The utilities argued that the policy handed a subsidy to wealthy solar owners at the expense of the poor.


But beginning in 2006, a series of advancements from the likes of rooftop solar giant SolarCity and government policy innovator Cisco DeVries gave most homeowners the ability to install solar panels on their houses.

Where homeowners once had to pay tens of thousands of dollars upfront for a solar system, suddenly they could buy, lease, take out a loan or pay the costs through their annual property tax bills.

Each method carries benefits and disadvantages.

Most people, for instance, don’t have the cash sitting in their bank accounts for an average solar system of roughly six kilowatts. That would cost about $14,700 with the benefit of a 30% federal tax credit that runs through 2019, said Jamie Mandel, a principal at Rocky Mountain Institute who focuses emerging technologies, including solar, energy storage, smart controls and microgrids.


The other payment methods carry interest costs on top of the base outlay. Those interest rates can range from 4% to 11%, depending on which financing method consumers choose, Mandel said.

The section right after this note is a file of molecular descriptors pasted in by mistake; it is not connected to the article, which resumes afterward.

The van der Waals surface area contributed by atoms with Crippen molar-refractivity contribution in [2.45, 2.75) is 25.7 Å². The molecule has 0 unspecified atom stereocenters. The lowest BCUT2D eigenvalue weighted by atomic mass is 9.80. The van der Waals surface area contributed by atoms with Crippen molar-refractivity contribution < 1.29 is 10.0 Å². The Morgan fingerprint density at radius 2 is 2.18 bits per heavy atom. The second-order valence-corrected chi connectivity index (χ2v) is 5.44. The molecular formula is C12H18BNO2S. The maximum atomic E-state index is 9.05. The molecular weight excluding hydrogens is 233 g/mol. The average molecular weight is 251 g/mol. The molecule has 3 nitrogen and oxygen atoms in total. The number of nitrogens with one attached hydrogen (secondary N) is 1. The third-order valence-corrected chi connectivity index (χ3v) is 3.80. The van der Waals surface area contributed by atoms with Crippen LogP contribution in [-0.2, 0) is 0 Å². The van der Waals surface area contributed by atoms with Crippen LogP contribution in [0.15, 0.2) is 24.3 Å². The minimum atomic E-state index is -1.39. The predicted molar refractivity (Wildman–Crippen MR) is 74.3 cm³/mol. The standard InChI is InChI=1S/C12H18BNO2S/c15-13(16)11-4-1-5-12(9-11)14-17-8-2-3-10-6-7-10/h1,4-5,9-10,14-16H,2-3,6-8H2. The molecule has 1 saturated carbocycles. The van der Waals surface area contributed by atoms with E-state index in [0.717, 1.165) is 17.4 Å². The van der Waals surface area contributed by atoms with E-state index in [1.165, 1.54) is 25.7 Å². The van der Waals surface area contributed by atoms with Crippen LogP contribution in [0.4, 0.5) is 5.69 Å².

“I think if you’re able to pay for it up front,” Mandel said, “solar is typically a pretty good investment,” allowing a system to pay for itself through energy savings in six or seven years. Savings on a hypothetical $150 monthly power bill would be $47, he said.

Savings decline with the leasing and financing options. Leasing panels results in $30 off the $150 monthly bill, and financing reduces the savings to $22 a month, Mandel said.

Without the upfront cash, prospective solar owners typically need a credit score of at least 650 for programs such as leasing.


Some have criticized the financing and lease programs for making it difficult to sell homes or refinance mortgages.